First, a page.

People who survive cancer in childhood have almost twice as many chronic health conditions by age 50, on average, as the general population, according to results from the St. Jude Lifetime Cohort Study.
“Hopefully, all survivors should be aware that they need to let their doctors know their past medical history and share their experience as a childhood cancer survivor,” lead author Dr. Nickhill Bhakta from St. Jude Children’s Research Hospital in Memphis, Tennessee, told Reuters Health.
“Getting as much details as possible such as type of cancer, where they were treated, and ideally, what kind of treatments they received as part of their curative regimen are important,” he said by email. “Armed with this information, our findings emphasize the importance of screening for chronic health conditions in this population.”
Earlier studies have shown an increased risk of chronic health conditions in survivors of childhood cancer, but Bhakta’s team wanted to examine their overall burden in more detail. The researchers looked at 168 chronic health conditions in 48 disease categories among 3,010 survivors over age 18 who were treated for cancer at St. Jude as children.
By age 50, virtually all childhood cancer survivors (99.9 percent) had experienced at least one chronic health condition, compared with 96 percent of age-matched peers in the community, according to the report in The Lancet.
Childhood cancer survivors also had far more chronic health conditions, an average of 17.1 per person, including 4.7 conditions severe or advanced enough to be called serious. By comparison, individuals in the comparison group averaged 9.2 chronic health conditions, 2.3 of them serious.
Heart disease, heart rhythm disorders, high blood pressure, diabetes and obesity were common in both groups. But serious lung function problems, spinal disorders and second cancers were more likely in the childhood cancer survivors.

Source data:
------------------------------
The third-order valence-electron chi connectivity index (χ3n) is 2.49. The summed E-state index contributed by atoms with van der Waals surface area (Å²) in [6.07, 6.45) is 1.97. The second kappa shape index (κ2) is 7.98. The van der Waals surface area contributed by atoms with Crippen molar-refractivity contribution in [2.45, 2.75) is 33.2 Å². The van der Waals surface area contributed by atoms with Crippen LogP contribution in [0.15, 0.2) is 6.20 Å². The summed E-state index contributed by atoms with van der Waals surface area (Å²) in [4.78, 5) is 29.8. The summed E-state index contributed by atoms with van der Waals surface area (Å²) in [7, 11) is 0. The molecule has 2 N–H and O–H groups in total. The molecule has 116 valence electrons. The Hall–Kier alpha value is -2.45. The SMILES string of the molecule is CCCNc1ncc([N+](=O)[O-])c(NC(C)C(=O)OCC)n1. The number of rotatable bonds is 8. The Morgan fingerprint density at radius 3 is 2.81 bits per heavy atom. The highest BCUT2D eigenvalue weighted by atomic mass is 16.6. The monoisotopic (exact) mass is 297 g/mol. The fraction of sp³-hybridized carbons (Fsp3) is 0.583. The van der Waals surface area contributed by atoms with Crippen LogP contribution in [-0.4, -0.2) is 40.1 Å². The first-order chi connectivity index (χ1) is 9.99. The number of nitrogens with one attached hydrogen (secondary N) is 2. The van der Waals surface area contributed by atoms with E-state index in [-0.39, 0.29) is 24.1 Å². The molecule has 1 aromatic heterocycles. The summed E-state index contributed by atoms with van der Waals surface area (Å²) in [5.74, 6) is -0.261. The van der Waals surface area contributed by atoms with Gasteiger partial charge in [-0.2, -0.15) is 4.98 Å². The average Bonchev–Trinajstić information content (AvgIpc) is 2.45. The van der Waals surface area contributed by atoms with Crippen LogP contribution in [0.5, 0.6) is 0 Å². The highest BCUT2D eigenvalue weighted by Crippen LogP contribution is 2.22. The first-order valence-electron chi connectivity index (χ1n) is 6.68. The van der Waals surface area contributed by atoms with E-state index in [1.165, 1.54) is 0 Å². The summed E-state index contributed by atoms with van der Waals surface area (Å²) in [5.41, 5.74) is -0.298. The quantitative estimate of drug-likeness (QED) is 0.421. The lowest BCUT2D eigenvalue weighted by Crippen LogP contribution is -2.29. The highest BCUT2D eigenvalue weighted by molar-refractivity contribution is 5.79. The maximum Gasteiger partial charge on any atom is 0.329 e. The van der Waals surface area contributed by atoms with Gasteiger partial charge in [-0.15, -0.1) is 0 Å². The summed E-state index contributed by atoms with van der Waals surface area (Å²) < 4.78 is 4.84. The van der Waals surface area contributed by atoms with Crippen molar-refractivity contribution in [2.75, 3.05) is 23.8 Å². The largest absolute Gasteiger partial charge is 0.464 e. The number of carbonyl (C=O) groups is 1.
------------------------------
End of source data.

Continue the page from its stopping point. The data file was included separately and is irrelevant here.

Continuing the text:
The risk of chronic health conditions in later life also differed with age at cancer diagnosis, type of cancer treatment and year of diagnosis.
“This is important,” Bhakta said, “as we cannot just apply a single method that effectively manages everyone. Quality care delivery is hard and takes a lot of work.”
Not all primary care physicians are familiar with the late-effect screening guidelines publicly available for childhood cancer survivors, he said. “These are complex issues that the more patients are able to educate themselves, the better equipped they will be to ensure their long-term health.”
Most children with cancer are cured, Bhakta added. “However, that cure comes with a price and can lead to dangerous pre-existing conditions and complex medical illness. Just as we all support the children and their families as they face an incredibly tough journey toward cure, these same children grow up and become adults.”
“These findings highlight how survivors of childhood cancer are not one homogeneous group, but rather many subpopulations with diverse health care needs,” said Dr. Miranda M. Fidler from the International Agency for Research on Cancer in Lyon, France, who coauthored an editorial accompanying the study.
“Survivors of childhood cancer should be aware of their increased risks for chronic health conditions and speak with their general practitioner and/or specialized care teams to determine the appropriate level of follow-up care,” she told Reuters Health in an email. “By actively reaching out to their medical care teams, survivors can learn how to prevent or lessen late effects, whilst also actively playing a role in monitoring signs and symptoms of late effects so that they can be addressed at the earliest stage possible.”
“The most interesting (in a worrying way) is that each individual childhood cancer survivor by the age of 50 years (a time when actually most are supposed to be at the prime of their lives in terms of career and social standing) has more than four more serious chronic health conditions,” said Dr. Hany Ariffin from University of Malaya Medical Center in Kuala Lumpur, who wasn’t involved in the study.
“Every childhood cancer survivor should be, ideally, managed by a ‘survivorship specialist,’” Ariffin said by email. “But this is probably not realistic. I think childhood cancer survivors should ask their physicians to read this paper!”